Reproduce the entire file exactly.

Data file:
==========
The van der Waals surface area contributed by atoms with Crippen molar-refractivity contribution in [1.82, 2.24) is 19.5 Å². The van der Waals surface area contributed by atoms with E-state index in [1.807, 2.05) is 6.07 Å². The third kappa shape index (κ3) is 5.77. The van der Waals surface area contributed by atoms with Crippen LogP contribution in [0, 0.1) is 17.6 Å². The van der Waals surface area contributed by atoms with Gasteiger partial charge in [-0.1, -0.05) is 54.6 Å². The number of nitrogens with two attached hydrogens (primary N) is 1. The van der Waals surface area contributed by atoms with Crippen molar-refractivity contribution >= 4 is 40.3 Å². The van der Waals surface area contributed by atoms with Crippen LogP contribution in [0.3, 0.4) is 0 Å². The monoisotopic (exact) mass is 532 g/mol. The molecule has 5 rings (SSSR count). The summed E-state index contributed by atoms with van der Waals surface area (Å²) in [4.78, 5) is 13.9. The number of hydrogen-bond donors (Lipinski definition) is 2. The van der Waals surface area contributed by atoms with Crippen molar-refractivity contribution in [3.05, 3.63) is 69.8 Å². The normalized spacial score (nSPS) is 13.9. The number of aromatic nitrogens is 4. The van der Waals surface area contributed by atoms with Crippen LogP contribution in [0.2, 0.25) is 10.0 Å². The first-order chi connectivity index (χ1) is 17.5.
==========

The van der Waals surface area contributed by atoms with Crippen molar-refractivity contribution in [1.82, 2.24) is 19.5 Å². The van der Waals surface area contributed by atoms with E-state index in [1.807, 2.05) is 6.07 Å². The third kappa shape index (κ3) is 5.77. The van der Waals surface area contributed by atoms with Crippen LogP contribution in [0, 0.1) is 17.6 Å². The van der Waals surface area contributed by atoms with Gasteiger partial charge in [-0.1, -0.05) is 54.6 Å². The number of nitrogens with two attached hydrogens (primary N) is 1. The van der Waals surface area contributed by atoms with Crippen molar-refractivity contribution >= 4 is 40.3 Å². The van der Waals surface area contributed by atoms with Crippen LogP contribution in [0.3, 0.4) is 0 Å². The monoisotopic (exact) mass is 532 g/mol. The molecule has 5 rings (SSSR count). The summed E-state index contributed by atoms with van der Waals surface area (Å²) in [4.78, 5) is 13.9. The number of hydrogen-bond donors (Lipinski definition) is 2. The van der Waals surface area contributed by atoms with Crippen molar-refractivity contribution in [3.05, 3.63) is 69.8 Å². The normalized spacial score (nSPS) is 13.9. The number of aromatic nitrogens is 4. The van der Waals surface area contributed by atoms with Crippen LogP contribution in [0.2, 0.25) is 10.0 Å². The first-order chi connectivity index (χ1) is 17.5.